When you choose adoption, it can be the start of a brighter future for everyone involved, but the steps to accomplish your goal can come with challenges. 

One of the biggest challenges is facing grief with your family and friends.

Grief can come with many emotions and responses, but with preparation, you can face these emotions and responses with clarity and create the future that is best for you and your child. Click here if you’d like to talk to an adoption specialist.

Common Family Grief Responses

You chose adoption. You made steps to prepare yourself and your family, but when the day comes, the emotions can hit you and your family in unexpected ways. Although the process will likely be new to you, we have seen this situation play out hundreds of times in different ways. 

Below are some of the most common (yet unexpected) responses.

Desire to “Save” You from Your Grief

When the day of your child’s birth comes, your family or friends might see you grieving and try to step in and “save” you from your grief. 

This can involve:

  • Suddenly offering help to take care of you or the baby
  • Trying to convince you to “keep” your baby because they don’t want to see you in pain
  • Offering to adopt your baby or trying to find someone else in the family to adopt your baby

Desire to “Save” Your Family Members from Grief

Just as your family may have difficulties watching you grieve, it can also be hard to watch family members grieve. In some cases it can make you rethink your decision in the hopes that it will make your family or friends happier.

Preparing Yourself for Family Members’ Grief

Just as you can prepare for your own grief, you can prepare for the grief of your family and friends. Here are some things you can do ahead of time to help you in the moment:

Remind Yourself That Grief Is Normal

When you choose adoption, it is normal to have family members who are grieving just as you are. Grief is a natural response, and it doesn’t necessarily mean that you’re making the wrong decision.

Write Yourself a Note 

When you choose adoption before giving birth, you’ll likely be more clear-minded about your reasons for choosing adoption. If you write yourself a note or list of reasons why you are choosing adoption, then you can refer to it when you see family members grieving or when you’re grieving yourself.

Remember the Baby

Choosing adoption is a difficult decision, but in doing so, you have shown incredible strength and foresight. Prioritizing your baby’s best interests can bring you peace if your family is having a hard time with the adoption.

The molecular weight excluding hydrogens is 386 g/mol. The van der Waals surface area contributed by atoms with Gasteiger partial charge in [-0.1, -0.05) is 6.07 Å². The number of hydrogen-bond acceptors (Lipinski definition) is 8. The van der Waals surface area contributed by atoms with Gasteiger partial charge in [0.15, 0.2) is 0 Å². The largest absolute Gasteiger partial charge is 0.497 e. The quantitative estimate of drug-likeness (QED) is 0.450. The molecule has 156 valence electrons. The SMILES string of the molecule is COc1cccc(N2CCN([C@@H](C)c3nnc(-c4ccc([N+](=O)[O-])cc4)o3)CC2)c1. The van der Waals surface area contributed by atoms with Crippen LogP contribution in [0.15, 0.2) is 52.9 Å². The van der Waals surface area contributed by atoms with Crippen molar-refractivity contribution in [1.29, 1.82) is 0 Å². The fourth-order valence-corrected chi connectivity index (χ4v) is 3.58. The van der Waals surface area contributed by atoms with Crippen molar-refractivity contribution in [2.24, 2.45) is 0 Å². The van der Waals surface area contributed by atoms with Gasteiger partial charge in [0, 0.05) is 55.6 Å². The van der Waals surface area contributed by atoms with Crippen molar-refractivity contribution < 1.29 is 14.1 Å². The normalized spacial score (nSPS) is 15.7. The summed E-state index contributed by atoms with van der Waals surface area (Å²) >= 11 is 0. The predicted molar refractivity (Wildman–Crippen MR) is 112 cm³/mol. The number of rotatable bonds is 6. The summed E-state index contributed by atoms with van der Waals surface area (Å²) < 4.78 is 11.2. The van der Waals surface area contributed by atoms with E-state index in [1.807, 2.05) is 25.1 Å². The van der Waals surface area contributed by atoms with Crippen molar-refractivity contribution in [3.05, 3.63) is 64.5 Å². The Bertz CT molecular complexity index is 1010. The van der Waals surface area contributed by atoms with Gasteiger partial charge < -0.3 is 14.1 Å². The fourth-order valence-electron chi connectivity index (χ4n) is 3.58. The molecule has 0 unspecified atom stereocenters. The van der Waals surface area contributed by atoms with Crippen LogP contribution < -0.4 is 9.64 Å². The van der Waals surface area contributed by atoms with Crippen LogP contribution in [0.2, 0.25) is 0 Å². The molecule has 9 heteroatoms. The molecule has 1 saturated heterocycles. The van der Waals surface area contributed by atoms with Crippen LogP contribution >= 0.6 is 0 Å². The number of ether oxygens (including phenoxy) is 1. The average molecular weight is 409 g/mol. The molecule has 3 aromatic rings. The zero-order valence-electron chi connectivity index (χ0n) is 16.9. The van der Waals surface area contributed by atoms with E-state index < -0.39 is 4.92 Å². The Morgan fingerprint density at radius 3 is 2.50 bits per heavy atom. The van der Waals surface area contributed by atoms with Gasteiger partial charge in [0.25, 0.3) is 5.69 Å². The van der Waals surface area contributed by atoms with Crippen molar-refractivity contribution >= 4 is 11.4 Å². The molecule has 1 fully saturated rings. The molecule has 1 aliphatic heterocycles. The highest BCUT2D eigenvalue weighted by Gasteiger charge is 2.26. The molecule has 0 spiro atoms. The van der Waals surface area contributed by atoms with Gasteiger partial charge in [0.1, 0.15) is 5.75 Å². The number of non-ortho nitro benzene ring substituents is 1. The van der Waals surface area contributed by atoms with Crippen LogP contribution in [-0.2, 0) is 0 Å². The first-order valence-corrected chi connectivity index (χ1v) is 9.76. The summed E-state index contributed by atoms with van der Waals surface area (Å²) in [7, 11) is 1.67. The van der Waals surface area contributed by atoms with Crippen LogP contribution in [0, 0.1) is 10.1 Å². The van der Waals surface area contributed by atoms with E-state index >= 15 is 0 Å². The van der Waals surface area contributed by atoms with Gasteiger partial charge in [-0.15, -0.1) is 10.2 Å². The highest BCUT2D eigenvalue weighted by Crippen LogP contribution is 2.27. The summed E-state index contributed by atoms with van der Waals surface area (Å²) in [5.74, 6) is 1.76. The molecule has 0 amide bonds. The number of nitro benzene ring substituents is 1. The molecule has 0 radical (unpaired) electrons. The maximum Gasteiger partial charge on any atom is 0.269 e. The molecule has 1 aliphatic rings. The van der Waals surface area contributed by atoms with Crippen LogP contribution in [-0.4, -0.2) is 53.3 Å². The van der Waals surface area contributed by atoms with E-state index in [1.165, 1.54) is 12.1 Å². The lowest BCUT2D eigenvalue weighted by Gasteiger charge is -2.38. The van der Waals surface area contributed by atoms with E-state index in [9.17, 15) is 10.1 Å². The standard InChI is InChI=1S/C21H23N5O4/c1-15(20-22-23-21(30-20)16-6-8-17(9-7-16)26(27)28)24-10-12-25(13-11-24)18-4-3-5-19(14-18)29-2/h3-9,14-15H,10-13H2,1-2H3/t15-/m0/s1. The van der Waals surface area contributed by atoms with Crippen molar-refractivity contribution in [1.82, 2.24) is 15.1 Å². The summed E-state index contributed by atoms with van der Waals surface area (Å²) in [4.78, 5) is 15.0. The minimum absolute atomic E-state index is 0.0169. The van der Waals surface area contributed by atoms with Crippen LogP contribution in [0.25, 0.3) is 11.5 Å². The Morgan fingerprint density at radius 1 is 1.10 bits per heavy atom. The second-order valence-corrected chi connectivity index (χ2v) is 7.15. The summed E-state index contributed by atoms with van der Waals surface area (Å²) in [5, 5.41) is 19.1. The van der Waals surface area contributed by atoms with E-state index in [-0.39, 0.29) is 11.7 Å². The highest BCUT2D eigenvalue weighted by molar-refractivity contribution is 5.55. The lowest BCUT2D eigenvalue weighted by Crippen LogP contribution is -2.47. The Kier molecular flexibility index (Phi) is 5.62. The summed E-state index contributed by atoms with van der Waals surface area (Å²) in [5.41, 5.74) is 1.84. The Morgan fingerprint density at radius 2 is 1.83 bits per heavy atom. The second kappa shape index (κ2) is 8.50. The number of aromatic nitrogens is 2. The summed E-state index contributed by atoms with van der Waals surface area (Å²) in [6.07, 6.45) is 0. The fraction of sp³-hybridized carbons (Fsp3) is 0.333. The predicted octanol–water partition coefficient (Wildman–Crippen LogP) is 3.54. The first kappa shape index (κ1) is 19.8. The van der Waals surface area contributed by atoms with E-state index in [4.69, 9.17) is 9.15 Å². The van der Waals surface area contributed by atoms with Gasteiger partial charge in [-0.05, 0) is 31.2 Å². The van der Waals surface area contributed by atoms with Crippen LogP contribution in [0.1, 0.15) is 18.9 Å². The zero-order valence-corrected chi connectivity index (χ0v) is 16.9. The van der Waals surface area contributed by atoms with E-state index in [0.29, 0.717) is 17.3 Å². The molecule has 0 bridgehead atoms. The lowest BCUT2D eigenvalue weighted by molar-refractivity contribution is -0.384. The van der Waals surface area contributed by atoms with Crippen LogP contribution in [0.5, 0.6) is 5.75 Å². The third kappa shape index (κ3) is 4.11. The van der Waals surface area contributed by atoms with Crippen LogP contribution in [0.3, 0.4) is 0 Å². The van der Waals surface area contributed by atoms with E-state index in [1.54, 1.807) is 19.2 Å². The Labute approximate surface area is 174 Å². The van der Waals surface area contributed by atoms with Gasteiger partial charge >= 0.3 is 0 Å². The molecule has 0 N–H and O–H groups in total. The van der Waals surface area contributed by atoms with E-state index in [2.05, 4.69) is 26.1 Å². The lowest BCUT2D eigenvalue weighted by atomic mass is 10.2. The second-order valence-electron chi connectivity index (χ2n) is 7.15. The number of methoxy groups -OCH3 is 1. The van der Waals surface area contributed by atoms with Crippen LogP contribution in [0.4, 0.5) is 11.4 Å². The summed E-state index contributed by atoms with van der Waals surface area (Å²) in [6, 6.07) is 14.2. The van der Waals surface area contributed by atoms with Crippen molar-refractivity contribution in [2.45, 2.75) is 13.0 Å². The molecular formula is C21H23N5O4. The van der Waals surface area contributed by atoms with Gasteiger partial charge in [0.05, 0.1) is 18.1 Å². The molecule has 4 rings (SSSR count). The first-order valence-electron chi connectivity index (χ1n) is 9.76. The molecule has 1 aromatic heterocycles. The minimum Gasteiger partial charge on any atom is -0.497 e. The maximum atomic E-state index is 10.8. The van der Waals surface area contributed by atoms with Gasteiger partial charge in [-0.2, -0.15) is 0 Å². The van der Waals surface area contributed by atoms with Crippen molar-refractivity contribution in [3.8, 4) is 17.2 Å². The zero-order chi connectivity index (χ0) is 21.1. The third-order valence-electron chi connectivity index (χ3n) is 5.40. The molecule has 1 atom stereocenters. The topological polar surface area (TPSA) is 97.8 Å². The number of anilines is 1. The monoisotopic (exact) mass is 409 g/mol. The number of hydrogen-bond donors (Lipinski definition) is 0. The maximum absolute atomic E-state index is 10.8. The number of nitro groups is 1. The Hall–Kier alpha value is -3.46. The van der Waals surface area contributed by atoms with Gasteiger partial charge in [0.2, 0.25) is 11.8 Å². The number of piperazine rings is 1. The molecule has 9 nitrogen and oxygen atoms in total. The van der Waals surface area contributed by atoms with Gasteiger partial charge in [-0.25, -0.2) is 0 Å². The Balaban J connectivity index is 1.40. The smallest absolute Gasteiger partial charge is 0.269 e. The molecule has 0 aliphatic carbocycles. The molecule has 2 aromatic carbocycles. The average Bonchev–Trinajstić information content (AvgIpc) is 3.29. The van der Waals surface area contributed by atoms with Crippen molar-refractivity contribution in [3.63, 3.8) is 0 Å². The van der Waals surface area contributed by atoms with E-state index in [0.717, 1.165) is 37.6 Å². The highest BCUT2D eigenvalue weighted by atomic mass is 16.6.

Think About the Long Term

Just as you can’t control what others do, you can’t control other people’s emotions. The only thing that you can control is making the best decision for your circumstances. Making a decision that prioritizes the emotions of a family member over yourself and your baby may seem easier in the moment, but it may lead to more hardship over time.

Preparing Family Members for Your Grief

When it’s time for the hospital stay, a flood of hormones and emotions can change the way you look at things. Just as you can prepare for your family members’ grief, you can also prepare them to see any grief responses you might have.

Share Your Decision and Expectations

If you are able to, then sharing your decision with family members ahead of time can help them move toward accepting your decision. 

It can be especially helpful if you let them know that you know you’ll grieve and prepare them to expect it.

Identify People Who Will Support You

Finding people to support you is an important part of getting through the stages of grief. As you speak to family members and friends, it may be helpful to ask yourself: 

“Is this person supporting my decision because I made it, or just because they agree with it?”

When your grief kicks in, family members or friends who support you (but not the decision) may step in at this moment and tell you that you’re making a mistake. You can prepare yourself for this ahead of time.

Ask for Reassurance and Reminders at Birth

If you are sure of your decision but unsure of how you will grieve, ask a friend or family member to help you when you start grieving. You might ask a friend or family member to:

  • Remind you of the long-term reasons why you’re choosing adoption.
  • Encourage you to be strong and stick with your decision.
  • Comfort you and stay with you through birth and afterward.

How to Respond to Family Members’ Grief in the Moment

If you find yourself responding to your family members’ grief:

  • Remind yourself of why you chose adoption.
  • Remind yourself of your priorities.
  • Ask for time and space from grieving family members if needed.

And here are a few ways you can respond to grieving family members:

  • Remind them that grief is normal and big feelings are temporary.
  • Reassure them that you know what you’re experiencing and why.
  • Ask for space and time to process your feelings by yourself if needed.

No matter what, we will always be here to help you process this grief, too. Our free, 24/7 counseling services are available whenever you need them. Contact us online to speak with us today.